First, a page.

The Return of Sting! And Someone Else — Wrasslin’ Wednesday 11/26/14Posted: November 26, 2014
Derek: We’re coming to you live (two/three days later) from Indianapolis/St. Louis! This happened:
Sting, at long last, made his debut in a WWE ring. His brief appearance led to a Scorpion Death Drop for Triple H, a victory for Team Cena, and Dolph Ziggler making a case to be added to Mount Rushmore.
Gotta say, Survivor Series was on its way to being the worst pay-per-view of the year. Each of the opening matches were some combination of pointless and confusing. Luckily, the main event was one of the most exciting and entertaining matches of the year. All it cost us was Dean Ambrose’s Momentum. RIP, Dean’s Momentum.
The match had everything. An elimination in the opening seconds. A surprising order of exits, with the exception of Rollins being the last man standing for Team Authority. It had a mid-match heel turn. It had Dolph Ziggler becoming the wrestling version of John Matrix.
I only wish Sting had come down from the rafters with a baseball bat. I think WWE stopped doing those stunts after Owen Hart died, but that was 15 years ago. Surely there would be a safer way to do this now. It’s just so cool.
Or the WCW/NWO Revenge version with some irritating and repetitive commentary, if that’s more your thing:
Regardless, the main event was superb. I was surprised that such a long match was able to keep my attention throughout. Top class stuff. What did you think?
Will: The early matches were as dull and/or disappointing as you say. The Ambrose-Wyatt clash was sort of interesting, though it quickly became clear that it was little more than a teaser trailer for what I can only assume will be a rematch at Tables, Ladders & Chairs.
The four-way tag team match was fun, if only for how well Miz and Mizdow played to the crowd. Mizdow sneak-a-tagging Miz and getting the pin was a nice touch, and should serve as a nice basis for their feud, whenever WWE gets around to it. We’ve discussed the problem of WWE’s thin roster, and those two functioning as capable mid-carders will be a boon for the first hour of future programming.
The Nikki Bella-AJ Lee match was weird. Nikki’s sister Brie has been forced to serve as her personal assistant, and it seemed to me like the sister rivalry would resume once Nikki and AJ ran their course. And then Brie planted a big sloppy kiss on AJ, AJ was rightly confused, and Nikki got a quick victory. What?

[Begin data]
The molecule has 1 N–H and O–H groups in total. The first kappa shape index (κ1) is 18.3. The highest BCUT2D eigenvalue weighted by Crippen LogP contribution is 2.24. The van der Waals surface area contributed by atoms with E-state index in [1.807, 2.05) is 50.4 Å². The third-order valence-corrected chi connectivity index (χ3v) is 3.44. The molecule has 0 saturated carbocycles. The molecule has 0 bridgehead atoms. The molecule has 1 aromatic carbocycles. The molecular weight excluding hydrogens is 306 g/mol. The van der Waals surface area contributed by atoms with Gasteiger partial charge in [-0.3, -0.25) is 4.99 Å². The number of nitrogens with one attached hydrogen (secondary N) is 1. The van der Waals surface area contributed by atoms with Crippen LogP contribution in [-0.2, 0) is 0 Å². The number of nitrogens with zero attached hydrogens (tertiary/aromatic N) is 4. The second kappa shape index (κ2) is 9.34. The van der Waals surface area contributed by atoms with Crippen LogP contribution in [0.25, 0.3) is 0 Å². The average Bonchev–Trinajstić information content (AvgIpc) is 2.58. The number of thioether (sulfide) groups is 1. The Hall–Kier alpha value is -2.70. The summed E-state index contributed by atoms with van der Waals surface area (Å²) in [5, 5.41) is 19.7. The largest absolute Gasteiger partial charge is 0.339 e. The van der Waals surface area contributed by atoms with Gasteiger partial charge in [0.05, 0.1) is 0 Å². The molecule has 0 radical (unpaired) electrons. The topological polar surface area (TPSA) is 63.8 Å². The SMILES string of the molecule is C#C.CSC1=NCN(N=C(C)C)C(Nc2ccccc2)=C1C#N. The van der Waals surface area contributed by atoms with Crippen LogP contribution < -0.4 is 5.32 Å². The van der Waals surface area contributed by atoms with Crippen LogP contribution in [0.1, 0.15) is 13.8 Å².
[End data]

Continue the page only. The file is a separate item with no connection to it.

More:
I don’t think I had never heard of Slater Gator before Sunday night, and thus I was not especially interested in their matchup against Adam Rose and the Bunny, the latter being a human in a full-on bunny costume.
The Cheap Heat podcast, hosted by Sports Monocle favorite David Shoemaker AKA the Masked Man and Hot 97 DJ Peter Rosenberg, is fond of describing derivative and/or lame performers as “adjace,” i.e. adjacent to a previous, better incarnation. Current WWE announcer Michael Cole, for instance, is WCW announcer Tony Schiavone adjace. I think Adam Rose and the Bunny are Miz and Mizdow adjace — a heel mid-carder and his popular sidekick with a zany schtick. And Rose and the Bunny starred in the sixth match of an eight-match show. So, yeah, this pay-per-view mostly sucked.
The main event, however, was fantastic. Big Show immediately knocking out Mark Henry was a surprise, as was his sudden and inexplicable betrayal of John Cena. Of course, it isn’t new for Show to change his allegiance at the drop of a hat:
Rusev eliminated Ryback, Luke Harper dispatched Erick Rowan, Show walked out after KOing Cena, and it looked like Ziggler would be the sacrificial lamb en route to a big Authority victory. He was alone against Kane, Harper, and Rollins, and getting destroyed as one would expect him to. Rollins played a wonderfully arrogant heel, especially when he was inviting Ziggler to tag in his non-existent partners:
Ziggler persevered and evened the odds when he eliminated Kane and Harper. He was about to pin Rollins, only for Triple H to intervene. He hit Ziggler with a Pedigree and was primed to clinch an appropriately shady victory for the Authority. But then Sting came in to save the day! Ziggler, a long-time fan favorite and strong worker in the vein of Daniel Bryan, wound up getting a huge push. Team Cena won, the Authority lost, and the fans had a match actually worth caring about.
It was an inspired bit of action that veered away from the boilerplate Cena overcomes all! storyline. It will be fun to see how the shrapnel of this match falls back to Earth. Sting-Triple H looks to be a Wrestlemania headliner in the making. Ziggler now looks to be a legitimate main eventer, and he and Cena could even form a babyface super-tag team — the Mega Powers adjace, if you will.